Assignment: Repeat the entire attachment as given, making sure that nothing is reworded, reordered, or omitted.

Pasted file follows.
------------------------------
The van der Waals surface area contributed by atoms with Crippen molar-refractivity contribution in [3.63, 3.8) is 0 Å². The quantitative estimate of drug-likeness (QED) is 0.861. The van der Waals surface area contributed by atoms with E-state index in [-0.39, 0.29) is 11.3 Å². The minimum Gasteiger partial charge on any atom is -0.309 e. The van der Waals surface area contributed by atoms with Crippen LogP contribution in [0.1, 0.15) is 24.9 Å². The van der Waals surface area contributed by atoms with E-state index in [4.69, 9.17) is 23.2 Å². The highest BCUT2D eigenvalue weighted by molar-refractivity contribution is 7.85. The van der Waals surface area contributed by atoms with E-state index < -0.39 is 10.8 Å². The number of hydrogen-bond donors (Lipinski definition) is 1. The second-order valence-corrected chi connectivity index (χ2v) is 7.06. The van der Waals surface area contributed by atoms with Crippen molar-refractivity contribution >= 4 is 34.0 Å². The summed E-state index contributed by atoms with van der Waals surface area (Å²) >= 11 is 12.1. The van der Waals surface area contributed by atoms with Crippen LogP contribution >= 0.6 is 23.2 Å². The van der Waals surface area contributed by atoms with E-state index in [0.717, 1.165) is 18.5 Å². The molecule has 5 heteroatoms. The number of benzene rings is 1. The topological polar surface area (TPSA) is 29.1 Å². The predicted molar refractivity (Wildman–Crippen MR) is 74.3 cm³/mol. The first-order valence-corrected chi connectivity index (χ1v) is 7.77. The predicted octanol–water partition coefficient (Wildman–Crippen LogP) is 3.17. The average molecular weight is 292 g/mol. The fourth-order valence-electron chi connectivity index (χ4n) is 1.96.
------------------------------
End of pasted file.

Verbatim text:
The van der Waals surface area contributed by atoms with Crippen molar-refractivity contribution in [3.63, 3.8) is 0 Å². The quantitative estimate of drug-likeness (QED) is 0.861. The van der Waals surface area contributed by atoms with E-state index in [-0.39, 0.29) is 11.3 Å². The minimum Gasteiger partial charge on any atom is -0.309 e. The van der Waals surface area contributed by atoms with Crippen LogP contribution in [0.1, 0.15) is 24.9 Å². The van der Waals surface area contributed by atoms with E-state index in [4.69, 9.17) is 23.2 Å². The highest BCUT2D eigenvalue weighted by molar-refractivity contribution is 7.85. The van der Waals surface area contributed by atoms with E-state index < -0.39 is 10.8 Å². The number of hydrogen-bond donors (Lipinski definition) is 1. The second-order valence-corrected chi connectivity index (χ2v) is 7.06. The van der Waals surface area contributed by atoms with Crippen molar-refractivity contribution >= 4 is 34.0 Å². The summed E-state index contributed by atoms with van der Waals surface area (Å²) >= 11 is 12.1. The van der Waals surface area contributed by atoms with Crippen LogP contribution >= 0.6 is 23.2 Å². The van der Waals surface area contributed by atoms with E-state index in [0.717, 1.165) is 18.5 Å². The molecule has 5 heteroatoms. The number of benzene rings is 1. The topological polar surface area (TPSA) is 29.1 Å². The predicted molar refractivity (Wildman–Crippen MR) is 74.3 cm³/mol. The first-order valence-corrected chi connectivity index (χ1v) is 7.77. The predicted octanol–water partition coefficient (Wildman–Crippen LogP) is 3.17. The average molecular weight is 292 g/mol. The fourth-order valence-electron chi connectivity index (χ4n) is 1.96.